TANJUNG BUNGAH: While the number of Covid-19 cases steadily decreases and hordes of Malaysians pack their swimsuits and beach balls for Langkawi, a doctor at the Penang General Hospital tells FMT that the battle against the coronavirus is nowhere near over.
“The situation is quite critical in the Penang hospital where most of the wards had to be converted into Covid-19 wards to accommodate the increasing number of patients,” says Dr Shamesh Baskaran, 33.
August was one of the darkest months for Penang when the state recorded the highest number of cases per 100,000 people in the country.
Patients flooded the ICU wards and Shamesh and his medical team, critically understaffed by this point, desperately appealed for help as they scrambled to find beds and oxygen tanks for the most critically ill among the patients.
Physically worn-out and emotionally drained by the sight of so much death and despair, the medical personnel at the hospital were immensely relieved to see military trucks roll in on Sept 15.
Under the watchful eye of Lt Kol Dr Mohd Zamri Derahman, 39, the army personnel of Angkatan Tentera Malaysia (ATM) set to work immediately, transforming the hospital’s car park area into a fully-functioning field hospital.
Mega tents were pitched while light fixtures and air conditioning units were installed at a frenzied pace. By Sept 24, the field hospital, now called Hospital Medan Angkatan Tentera Pulau Pinang, was ready to admit its first Covid-19 patient by nightfall.
He explains that the general hospital still receives a steady stream of patients seeking medical attention for other ailments as theirs is the only governmental specialist hospital in Penang island.
“As the wards are limited to them, it’s an unfair situation when they have nowhere else to go,” he explains, adding that many patients can ill afford treatment at private hospitals.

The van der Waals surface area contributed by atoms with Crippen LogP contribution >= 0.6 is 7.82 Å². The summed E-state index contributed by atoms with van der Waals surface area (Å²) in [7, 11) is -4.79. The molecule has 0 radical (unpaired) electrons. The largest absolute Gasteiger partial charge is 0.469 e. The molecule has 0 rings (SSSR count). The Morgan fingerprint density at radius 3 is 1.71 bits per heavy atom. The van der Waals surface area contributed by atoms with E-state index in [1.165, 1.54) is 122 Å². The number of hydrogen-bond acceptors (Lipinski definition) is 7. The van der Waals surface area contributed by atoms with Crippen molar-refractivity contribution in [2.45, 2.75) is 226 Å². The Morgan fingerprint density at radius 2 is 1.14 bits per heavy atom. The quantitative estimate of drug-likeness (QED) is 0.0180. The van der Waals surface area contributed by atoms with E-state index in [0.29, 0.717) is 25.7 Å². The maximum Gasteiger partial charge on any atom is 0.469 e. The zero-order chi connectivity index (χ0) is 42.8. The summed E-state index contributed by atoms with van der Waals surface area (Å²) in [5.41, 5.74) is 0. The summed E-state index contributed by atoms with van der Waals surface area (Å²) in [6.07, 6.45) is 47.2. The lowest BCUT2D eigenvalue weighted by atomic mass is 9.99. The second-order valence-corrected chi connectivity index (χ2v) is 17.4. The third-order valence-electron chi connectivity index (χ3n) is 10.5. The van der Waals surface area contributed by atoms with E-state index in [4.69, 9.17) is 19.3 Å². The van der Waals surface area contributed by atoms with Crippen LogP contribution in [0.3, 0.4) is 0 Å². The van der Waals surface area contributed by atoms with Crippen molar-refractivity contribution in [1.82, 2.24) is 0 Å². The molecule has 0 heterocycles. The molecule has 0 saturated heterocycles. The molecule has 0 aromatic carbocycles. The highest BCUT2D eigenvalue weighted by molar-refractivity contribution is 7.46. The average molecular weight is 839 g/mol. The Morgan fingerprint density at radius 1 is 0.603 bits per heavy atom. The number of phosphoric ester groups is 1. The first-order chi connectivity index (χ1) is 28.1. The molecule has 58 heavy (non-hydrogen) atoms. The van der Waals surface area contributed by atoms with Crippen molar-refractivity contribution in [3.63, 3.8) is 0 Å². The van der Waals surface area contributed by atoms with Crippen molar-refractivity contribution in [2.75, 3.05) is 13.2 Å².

He said the hospital’s current predicament prompted the idea of an army field hospital and with 100 beds, Medan Angkatan Tentera Pulau Pinang is the largest such hospital in Malaysia.
When asked how healthcare personnel have coped with the pandemic since March last year, Shamesh says it has been heart-wrenching to see so many patients admitted with symptoms, only to eventually give up the fight when the virus got too much to bear.
“Initially, there were many emotional situations, especially when we had to break bad news to family members,” Shamesh says, remembering one particularly heart-breaking scene when a daughter had to say goodbye to her bed-ridden mother as she was wheeled into the ICU.
“Both of them cried on the video call,” he says, admitting his eyes welled-up as well.
As one of the first ever frontliners on site at the field hospital, the past few days have been hectic for Shamesh and his team.
While the decreasing number of Covid-19 infections in Penang has given people hope that the end is near, Shamesh warns that it’s not time to let one’s guard down.
He says many of Penang’s senior citizens are still unvaccinated and that most of those admitted at the moment, are 60- to 70-year-olds who had not received their shots.
He advises those still sceptical about getting vaccinated to seek medical advice as the decreasing number of cases in the country is proof that the vaccines do work.
“My advice to the general population is to please get your parents and yourself vaccinated as there are already walk-in centres everywhere,” he says.
For now, the struggle still goes on for healthcare personnel as they attend to the hundreds in their care infected with the coronavirus.